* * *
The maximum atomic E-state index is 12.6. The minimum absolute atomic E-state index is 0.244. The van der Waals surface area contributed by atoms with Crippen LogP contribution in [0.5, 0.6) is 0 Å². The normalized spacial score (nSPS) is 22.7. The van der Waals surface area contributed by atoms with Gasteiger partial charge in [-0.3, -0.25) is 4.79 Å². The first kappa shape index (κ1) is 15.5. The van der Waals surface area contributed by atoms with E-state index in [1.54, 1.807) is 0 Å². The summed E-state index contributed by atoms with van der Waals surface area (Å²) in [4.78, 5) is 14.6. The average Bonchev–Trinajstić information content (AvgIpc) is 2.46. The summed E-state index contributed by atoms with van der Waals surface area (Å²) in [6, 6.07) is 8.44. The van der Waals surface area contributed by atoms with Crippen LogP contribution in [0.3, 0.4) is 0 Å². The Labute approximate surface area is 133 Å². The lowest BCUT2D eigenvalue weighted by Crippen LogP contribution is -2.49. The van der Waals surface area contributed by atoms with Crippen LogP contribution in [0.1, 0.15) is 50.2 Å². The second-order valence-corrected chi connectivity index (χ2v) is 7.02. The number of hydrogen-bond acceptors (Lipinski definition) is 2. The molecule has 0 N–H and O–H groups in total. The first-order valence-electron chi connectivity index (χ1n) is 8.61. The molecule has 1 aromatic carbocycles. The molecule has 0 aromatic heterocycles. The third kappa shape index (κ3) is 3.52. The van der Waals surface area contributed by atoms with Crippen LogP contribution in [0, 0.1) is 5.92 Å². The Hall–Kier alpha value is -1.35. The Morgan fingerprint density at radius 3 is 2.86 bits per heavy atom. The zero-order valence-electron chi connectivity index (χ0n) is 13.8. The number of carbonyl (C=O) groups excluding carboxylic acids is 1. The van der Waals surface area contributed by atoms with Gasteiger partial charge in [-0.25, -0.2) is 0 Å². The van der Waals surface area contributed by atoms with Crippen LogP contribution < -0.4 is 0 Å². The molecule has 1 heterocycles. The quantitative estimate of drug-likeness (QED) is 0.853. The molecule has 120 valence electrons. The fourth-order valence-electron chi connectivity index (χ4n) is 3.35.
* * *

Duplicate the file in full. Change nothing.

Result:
The maximum atomic E-state index is 12.6. The minimum absolute atomic E-state index is 0.244. The van der Waals surface area contributed by atoms with Crippen LogP contribution in [0.5, 0.6) is 0 Å². The normalized spacial score (nSPS) is 22.7. The van der Waals surface area contributed by atoms with Gasteiger partial charge in [-0.3, -0.25) is 4.79 Å². The first kappa shape index (κ1) is 15.5. The van der Waals surface area contributed by atoms with E-state index in [1.54, 1.807) is 0 Å². The summed E-state index contributed by atoms with van der Waals surface area (Å²) in [4.78, 5) is 14.6. The average Bonchev–Trinajstić information content (AvgIpc) is 2.46. The summed E-state index contributed by atoms with van der Waals surface area (Å²) in [6, 6.07) is 8.44. The van der Waals surface area contributed by atoms with Crippen LogP contribution in [0.3, 0.4) is 0 Å². The Labute approximate surface area is 133 Å². The lowest BCUT2D eigenvalue weighted by Crippen LogP contribution is -2.49. The van der Waals surface area contributed by atoms with Crippen LogP contribution in [0.1, 0.15) is 50.2 Å². The second-order valence-corrected chi connectivity index (χ2v) is 7.02. The number of hydrogen-bond acceptors (Lipinski definition) is 2. The molecule has 0 N–H and O–H groups in total. The first-order valence-electron chi connectivity index (χ1n) is 8.61. The molecule has 1 aromatic carbocycles. The molecule has 0 aromatic heterocycles. The third kappa shape index (κ3) is 3.52. The van der Waals surface area contributed by atoms with Crippen LogP contribution in [0, 0.1) is 5.92 Å². The Hall–Kier alpha value is -1.35. The Morgan fingerprint density at radius 3 is 2.86 bits per heavy atom. The zero-order valence-electron chi connectivity index (χ0n) is 13.8. The number of carbonyl (C=O) groups excluding carboxylic acids is 1. The van der Waals surface area contributed by atoms with Gasteiger partial charge in [-0.25, -0.2) is 0 Å². The van der Waals surface area contributed by atoms with Crippen LogP contribution < -0.4 is 0 Å². The molecule has 1 heterocycles. The quantitative estimate of drug-likeness (QED) is 0.853. The molecule has 120 valence electrons. The fourth-order valence-electron chi connectivity index (χ4n) is 3.35.